Enhance Principal Pay & Training

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2024 Legislative Update

House Bill 22 was introduced during the 2024 legislative session to improve the pay and training of school principals. House Bill 22 was sponsored by Representatives Joy Garratt (D-Albuquerque), Raymundo Lara (D-Las Cruces), and Brian Baca (R-Los Lunas).

Principal quality is the second most important factor in student success after teacher quality, because good principals are the key to recruiting and retaining good teachers. Unfortunately, New Mexico is one of the ten worst states for principal retention, with principals remaining in their jobs for less than four years on average. Two of the primary reasons for this high turnover of principals are inadequate preparation and low salaries.

House Bill 22 proposed to raise the standards for principal preparation programs and ensure that new principals entering the profession have access to residencies, where they have the opportunity to shadow an experienced principal for a year. The bill would also set the minimum salaries for school principals to the highest level of teacher pay, ensuring that principal salaries will increase as teacher pay rises.

Unfortunately, House Bill 22 did not receive a message from the governor, meaning it could not be considered during this year’s short, 30-day legislative session. We look forward to supporting these reforms in 2025.

Issue Summary

After teacher quality, principal quality is the second most impactful factor in student success, and the two are closely connected: principals are the key to recruiting and keeping excellent teachers.

New Mexico ranks second highest in the nation for teacher attrition, with nearly a quarter of teachers leaving their positions in the year studied—nine points higher than the national average. The state’s high teacher attrition is likely linked to our high rate of principal attrition. A recent report by the New Teacher Center identified New Mexico as one of the ten worst states for principal retention, with principals staying an average of well un-der four years in a position.

When researchers investigated why principals leave their jobs, among the top reasons were inadequate preparation, insufficient professional development, and low salaries.

As with teachers, when it comes to building the skills of new principals, actual practice is more effective than academic study. Yet New Mexico’s current licensure process for principals is identical to that for all other types of administrators, like school district central office staff and finance managers. As a result, the coursework is heavy on concepts like school finance and law, but it falls short in terms of training future principals in skills like organizational management, how to fairly and accurately evaluate teaching quality, best approaches to improve the skills of their teachers, and understanding the special needs of at-risk students.

Prospective principals in New Mexico are only required to complete 180 hours of apprenticeship or internship before applying for the position—with six-hour school days, that’s only about a month of shadowing another principal before stepping into the job. Eighteen states, including some of the highest performing in the nation, have higher clinical experience requirements for principals than New Mexico, with 14 of them requiring at least 300 hours in field-based experiences.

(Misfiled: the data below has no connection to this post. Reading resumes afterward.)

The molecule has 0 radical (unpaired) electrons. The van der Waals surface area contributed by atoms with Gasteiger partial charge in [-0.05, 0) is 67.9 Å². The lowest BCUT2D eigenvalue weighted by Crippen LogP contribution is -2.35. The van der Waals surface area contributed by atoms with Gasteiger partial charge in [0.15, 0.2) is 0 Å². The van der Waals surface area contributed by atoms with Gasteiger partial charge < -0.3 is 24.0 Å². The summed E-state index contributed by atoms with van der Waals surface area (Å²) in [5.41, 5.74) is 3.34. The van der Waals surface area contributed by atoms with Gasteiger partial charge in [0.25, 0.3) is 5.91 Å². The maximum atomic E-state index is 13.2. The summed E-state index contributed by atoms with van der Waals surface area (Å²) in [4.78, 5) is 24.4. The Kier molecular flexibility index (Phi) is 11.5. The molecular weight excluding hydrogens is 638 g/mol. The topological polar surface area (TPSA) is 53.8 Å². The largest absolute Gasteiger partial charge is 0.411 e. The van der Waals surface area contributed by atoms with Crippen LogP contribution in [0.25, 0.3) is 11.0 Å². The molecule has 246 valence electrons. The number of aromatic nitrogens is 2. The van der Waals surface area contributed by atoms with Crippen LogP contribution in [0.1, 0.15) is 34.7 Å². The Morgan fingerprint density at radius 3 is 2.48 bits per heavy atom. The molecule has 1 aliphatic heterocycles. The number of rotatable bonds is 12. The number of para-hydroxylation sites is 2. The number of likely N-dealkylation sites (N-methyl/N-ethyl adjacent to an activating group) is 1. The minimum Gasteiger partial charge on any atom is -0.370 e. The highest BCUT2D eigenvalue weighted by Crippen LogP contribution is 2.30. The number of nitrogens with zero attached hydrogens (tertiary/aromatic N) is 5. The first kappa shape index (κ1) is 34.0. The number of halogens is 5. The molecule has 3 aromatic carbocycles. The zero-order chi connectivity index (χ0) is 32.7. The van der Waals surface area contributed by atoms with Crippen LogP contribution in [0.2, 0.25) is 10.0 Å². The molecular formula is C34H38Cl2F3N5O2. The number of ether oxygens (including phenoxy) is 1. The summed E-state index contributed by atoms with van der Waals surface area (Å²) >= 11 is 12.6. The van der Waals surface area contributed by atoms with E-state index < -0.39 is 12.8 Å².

Think New Mexico recommends that the legislature and governor create a specialized principal licensure track that includes a semester-long paid residency with an experienced, highly effective principal.

Once a principal enters the profession, ongoing support is needed to help them keep developing their skills over time. Studies of principal coaching show that it makes a difference. For example, one study in Oakland found that principals who worked with coaches raised the academic performance index score of their schools by nearly three times the average districtwide increase.

Think New Mexico recommends that the legislature and governor expand access to professional development and coaching programs, and require that principals at all 864 public schools in the state participate in these programs.

Finally, principal salaries need to be adequate to compensate them for the time and work required to do the position well. Unfortunately, some principal salaries are actually lower than those of Level 3 teachers who hold multiple endorsements and national board certification, even though principals’ annual contracts are about 30% longer than those of teachers, averaging 250 days compared with 190 days for teachers.

Moreover, according to the most recently available data from the Public Education Department, as of 2018, principals in districts larger than 2,500 students are paid nearly $20,000 less than administrative associates in those school districts’ central offices, despite the fact that a principal has a far more profound impact on the lives of students. This salary imbalance incentivizes great teachers and principals to leave their schools and become central office administrators.

We recommend that the legislature and governor increase the minimum principal salaries to at least 30% higher than Level 3 teachers, reflecting the difference in workload—and they should also cap the salaries of central office administrators (other than the superintendent and perhaps one or two other top district staff) at no higher than the average principal in that district.

Right-sizing principal salaries and providing them with the preparation and support they need to succeed in their roles should improve principal performance and reduce principal attrition, which in turn should reduce teacher turnover and raise student achievement.

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